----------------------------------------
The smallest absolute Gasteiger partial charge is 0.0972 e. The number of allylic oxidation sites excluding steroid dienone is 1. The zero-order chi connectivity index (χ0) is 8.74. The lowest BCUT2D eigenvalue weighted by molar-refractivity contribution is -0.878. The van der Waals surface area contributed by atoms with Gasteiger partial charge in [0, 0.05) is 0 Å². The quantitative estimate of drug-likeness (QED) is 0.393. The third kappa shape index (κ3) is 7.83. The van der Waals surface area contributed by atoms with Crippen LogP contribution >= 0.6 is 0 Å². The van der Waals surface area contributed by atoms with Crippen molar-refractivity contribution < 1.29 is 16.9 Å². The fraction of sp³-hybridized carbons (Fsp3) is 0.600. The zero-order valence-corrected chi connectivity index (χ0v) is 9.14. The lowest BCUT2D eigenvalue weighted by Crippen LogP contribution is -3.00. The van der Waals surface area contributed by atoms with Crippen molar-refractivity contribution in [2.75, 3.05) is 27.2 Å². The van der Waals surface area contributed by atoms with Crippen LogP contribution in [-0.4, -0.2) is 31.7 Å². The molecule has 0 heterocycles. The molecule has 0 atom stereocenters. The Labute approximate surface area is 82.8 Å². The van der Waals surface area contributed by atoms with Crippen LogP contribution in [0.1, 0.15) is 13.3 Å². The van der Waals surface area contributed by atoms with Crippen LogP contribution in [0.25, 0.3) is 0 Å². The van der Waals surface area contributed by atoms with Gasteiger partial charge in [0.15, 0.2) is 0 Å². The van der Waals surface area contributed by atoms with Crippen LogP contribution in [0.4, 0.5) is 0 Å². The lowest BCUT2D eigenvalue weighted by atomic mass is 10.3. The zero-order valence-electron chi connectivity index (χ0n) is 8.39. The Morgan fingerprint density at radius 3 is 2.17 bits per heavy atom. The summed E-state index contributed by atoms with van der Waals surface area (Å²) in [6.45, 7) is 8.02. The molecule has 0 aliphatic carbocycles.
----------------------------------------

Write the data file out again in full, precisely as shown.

The smallest absolute Gasteiger partial charge is 0.0972 e. The number of allylic oxidation sites excluding steroid dienone is 1. The zero-order chi connectivity index (χ0) is 8.74. The lowest BCUT2D eigenvalue weighted by molar-refractivity contribution is -0.878. The van der Waals surface area contributed by atoms with Gasteiger partial charge in [0, 0.05) is 0 Å². The quantitative estimate of drug-likeness (QED) is 0.393. The third kappa shape index (κ3) is 7.83. The van der Waals surface area contributed by atoms with Crippen LogP contribution >= 0.6 is 0 Å². The van der Waals surface area contributed by atoms with Crippen molar-refractivity contribution < 1.29 is 16.9 Å². The fraction of sp³-hybridized carbons (Fsp3) is 0.600. The zero-order valence-corrected chi connectivity index (χ0v) is 9.14. The lowest BCUT2D eigenvalue weighted by Crippen LogP contribution is -3.00. The van der Waals surface area contributed by atoms with Crippen molar-refractivity contribution in [2.75, 3.05) is 27.2 Å². The van der Waals surface area contributed by atoms with Crippen LogP contribution in [-0.4, -0.2) is 31.7 Å². The molecule has 0 heterocycles. The molecule has 0 atom stereocenters. The Labute approximate surface area is 82.8 Å². The van der Waals surface area contributed by atoms with Crippen LogP contribution in [0.1, 0.15) is 13.3 Å². The van der Waals surface area contributed by atoms with Crippen LogP contribution in [0.25, 0.3) is 0 Å². The van der Waals surface area contributed by atoms with Gasteiger partial charge in [0.15, 0.2) is 0 Å². The van der Waals surface area contributed by atoms with Crippen LogP contribution in [0.4, 0.5) is 0 Å². The lowest BCUT2D eigenvalue weighted by atomic mass is 10.3. The zero-order valence-electron chi connectivity index (χ0n) is 8.39. The Morgan fingerprint density at radius 3 is 2.17 bits per heavy atom. The summed E-state index contributed by atoms with van der Waals surface area (Å²) in [6.45, 7) is 8.02. The molecule has 0 aliphatic carbocycles.